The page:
SAGE Journal Articles

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Journal Article 1: Emotional Intelligence, Cognitive Intelligence, and Job Performance

Stéphane, C., & Miners, C. T. H. (2006). Emotional intelligence, cognitive intelligence, and job performance51, 1–28. doi:10.2189

Abstract: This paper examines how emotional intelligence and cognitive intelligence are associated with job performance. We develop and test a compensatory model that posits that the association between emotional intelligence and job performance becomes more positive as cognitive intelligence decreases. We report the results of a study in which employees completed tests of emotional intelligence and cognitive intelligence, and their task performance and organizational citizenship behavior were assessed by their supervisors. Hypotheses from the model were supported for task performance and organizational citizenship behavior directed at the organization, but not for organizational citizenship behavior directed at individuals. We discuss the theoretical implications and managerial ramifications of our model and findings.

Journal Article 2: The Many Faces of Emotional Contagion

Hillary, A. A. (2014). The many faces of emotional contagion : An affective process theory of affective linkage. 4, 326–362. doi:10.1177/2041386614542889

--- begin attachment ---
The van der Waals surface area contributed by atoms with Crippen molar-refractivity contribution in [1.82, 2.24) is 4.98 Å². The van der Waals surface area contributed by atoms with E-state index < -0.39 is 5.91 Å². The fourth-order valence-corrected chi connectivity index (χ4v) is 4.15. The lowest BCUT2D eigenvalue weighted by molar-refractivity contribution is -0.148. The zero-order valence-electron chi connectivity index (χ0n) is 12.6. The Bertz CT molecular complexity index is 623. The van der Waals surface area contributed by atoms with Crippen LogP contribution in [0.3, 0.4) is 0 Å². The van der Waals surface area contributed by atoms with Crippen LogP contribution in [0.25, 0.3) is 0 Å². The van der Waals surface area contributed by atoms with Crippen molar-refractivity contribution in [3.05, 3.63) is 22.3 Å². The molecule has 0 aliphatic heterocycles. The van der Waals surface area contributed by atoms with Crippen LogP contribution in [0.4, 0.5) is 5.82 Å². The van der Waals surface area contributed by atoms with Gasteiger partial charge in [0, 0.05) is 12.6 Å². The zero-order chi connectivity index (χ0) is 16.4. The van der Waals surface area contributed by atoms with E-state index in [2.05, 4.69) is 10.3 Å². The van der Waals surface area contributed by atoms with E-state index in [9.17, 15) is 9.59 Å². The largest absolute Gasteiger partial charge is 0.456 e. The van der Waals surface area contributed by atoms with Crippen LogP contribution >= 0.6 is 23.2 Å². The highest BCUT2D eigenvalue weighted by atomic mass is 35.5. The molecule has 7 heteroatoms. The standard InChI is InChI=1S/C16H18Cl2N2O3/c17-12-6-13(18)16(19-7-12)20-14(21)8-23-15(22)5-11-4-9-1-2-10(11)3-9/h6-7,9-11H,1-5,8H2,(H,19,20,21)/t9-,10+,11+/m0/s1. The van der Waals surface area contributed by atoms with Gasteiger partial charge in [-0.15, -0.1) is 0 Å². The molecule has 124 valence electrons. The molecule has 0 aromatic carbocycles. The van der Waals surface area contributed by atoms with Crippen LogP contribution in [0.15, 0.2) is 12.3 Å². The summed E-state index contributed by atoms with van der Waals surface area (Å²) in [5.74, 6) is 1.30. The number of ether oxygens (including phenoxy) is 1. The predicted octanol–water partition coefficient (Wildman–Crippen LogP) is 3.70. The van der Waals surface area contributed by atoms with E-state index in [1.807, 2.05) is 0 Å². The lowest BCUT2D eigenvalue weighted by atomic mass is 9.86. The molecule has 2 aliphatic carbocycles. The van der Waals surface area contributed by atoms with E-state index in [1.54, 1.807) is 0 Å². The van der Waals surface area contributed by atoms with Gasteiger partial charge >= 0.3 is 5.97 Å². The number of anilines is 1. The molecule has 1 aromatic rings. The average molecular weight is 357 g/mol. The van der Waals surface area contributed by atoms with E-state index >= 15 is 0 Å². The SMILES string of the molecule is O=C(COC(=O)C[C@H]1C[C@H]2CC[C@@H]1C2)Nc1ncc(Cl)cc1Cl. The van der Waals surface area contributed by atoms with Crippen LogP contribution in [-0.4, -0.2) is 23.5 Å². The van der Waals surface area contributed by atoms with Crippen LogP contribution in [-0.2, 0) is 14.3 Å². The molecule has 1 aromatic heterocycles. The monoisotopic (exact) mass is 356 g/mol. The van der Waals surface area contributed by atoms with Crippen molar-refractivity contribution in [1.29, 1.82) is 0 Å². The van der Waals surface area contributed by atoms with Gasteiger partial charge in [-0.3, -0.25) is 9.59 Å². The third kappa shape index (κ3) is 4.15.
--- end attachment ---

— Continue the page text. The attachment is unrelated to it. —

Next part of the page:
Abstract: Emotional contagion--emotions being linked across people--has captured psychologists’ attention yet little is known about its mechanisms. Early influential treatments focused on primitive mimicry. Later accounts emphasized (a) social comparison, whereby people compare their feelings with compatriots, (b) emotional interpretation, where others’ expressive displays serve as information, and (c) empathy, or imagining another person’s feelings. This paper introduces affective process theory (APT), which unifies these mechanisms and identifies others. Using a rule-governed theoretical process, APT reveals 10 distinct mechanisms that connect people’s affective states, which fall into three types. Convergent linkage occurs when individuals share the same vantage point and interpretations of emotionally evocative stimuli. Divergent linkage occurs with a shared vantage point but different interpretations. Complementary linkage occurs when the other person is itself the stimulus. APT integrates past findings on moderating factors such as social closeness and cooperation. Implications for practice and future research are discussed.